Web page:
I've enjoyed listening to Welcome to Night Vale (the podcast) up until recently, when it just stopped being about a cooky town and started being about them trying to tell us how weird the town is just so we don't forget. Not the point, though.
If it wasn't for the title of the book, I would have mistaken this for some high schooler's attempt to write a story for English class: full of in-jokes that only his buddies would understand and kind of bland either way.
The first few chapters are pretty slow going. Cecil Baldwin's monotone but relaxing voice is a welcome sign, but hearing him go on and on about one thing for a few sentences was exhausting and pretty aggravating, especially since it rarely had anything to do with the subject at hand. I found myself yelling at my radio (I was listening to it in the car), telling him to "GET ON WITH IT, CECIL!"
It doesn't talk too much about the characters at first, but more about the environment. Normally, not a bad sign, but when your book is based on a podcast that probably not everyone listens to, some of the jokes might go over a few heads. It felt like the authors were trying to emphasize the weirdness of the environment the two women were at than the two women themselves.
It just felt like the authors were trying to say "HEY THIS TOWN IS WEIRD! ISN'T IT WEIRD! THIS IS DIFFERENT FROM YOUR TOWN! DID I TELL YOU IT'S WEIRD?!" instead of letting the reader come to that conclusion gradually. Night Vale's strangeness is not subtle which itself is not a bad thing when presented in the right way, but at times it can just be aggravating.
Overall, it's an okay book. It had it's moments, once the story actually started going, the characters were relatable (to an extent).
Would I recommend it? Ehh, if the other person had listened to the podcast, yes. If not, then no, no I wouldn't. In the end, it's pretty much up to you if you want to listen.
Very well narrated, but as a non-initiated listener the book did not hold my interest all that well. If you have ever read an absurdist work before I don't think this has much to offer you unless you are deeply enamored with the source material.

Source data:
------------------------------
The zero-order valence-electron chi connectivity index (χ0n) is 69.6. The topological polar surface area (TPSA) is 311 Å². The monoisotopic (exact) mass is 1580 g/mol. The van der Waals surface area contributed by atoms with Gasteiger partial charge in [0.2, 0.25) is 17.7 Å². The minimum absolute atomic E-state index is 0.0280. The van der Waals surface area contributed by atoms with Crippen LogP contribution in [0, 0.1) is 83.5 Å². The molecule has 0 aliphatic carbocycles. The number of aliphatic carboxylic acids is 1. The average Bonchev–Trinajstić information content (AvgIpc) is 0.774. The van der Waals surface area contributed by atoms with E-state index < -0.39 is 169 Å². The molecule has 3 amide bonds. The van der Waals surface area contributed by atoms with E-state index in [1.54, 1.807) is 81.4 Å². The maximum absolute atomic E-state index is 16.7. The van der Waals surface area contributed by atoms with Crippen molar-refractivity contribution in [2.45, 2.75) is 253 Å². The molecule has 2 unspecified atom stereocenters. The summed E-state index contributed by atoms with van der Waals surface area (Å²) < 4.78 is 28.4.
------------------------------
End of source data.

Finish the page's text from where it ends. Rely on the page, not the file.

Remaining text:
The absurdity of Night Vale works best in small doses and this book stresses the border of that. Not for people unfamiliar with the podcast.
I absolutely love night vale and listening to the podcasts. The fact they had Cecil narrate was all the better. The story was kind of lost on me though. It certainly had all the night vale elements from the podcasts, but the story itself wasn't what I expected and ended a bit anticlimactic in my opinion. Overall it wasn't bad, but mostly because of the narration.
kind of struggled to finish it, the meandering of the writing does not translate to book format well and many of the "deep" moments are lost in the awkward transition, and many of the characters sound the same until they say dude or man. sublime performance though, even if
Ever heard that fiction uses lies to tell a truth? Personally I have never heard a better example of more truths told through fiction than this one. It was amazing how many small phrases regularly spaced throughout the book taught important truths about life choices, parenthood, science, literature, management, stress, travel, and relationships (romantic and platonic) this book illustrated so clearly through statements and allusions to some of the strangest things you will ever hear. The writing of Joseph Fink and Jeffrey Cranor is brought to life through the talent of Cecil Baldwin who both calms and engages so well that you feel that you are part of the community in such a way that there is nothing to fear as long as he is there to help you understand it. Their work has certainly has helped me through strange periods in my life and together with all of those on their team (especially the always appropriate ambient music of Disparition) this novel comes together as a significant work of modern literature and media.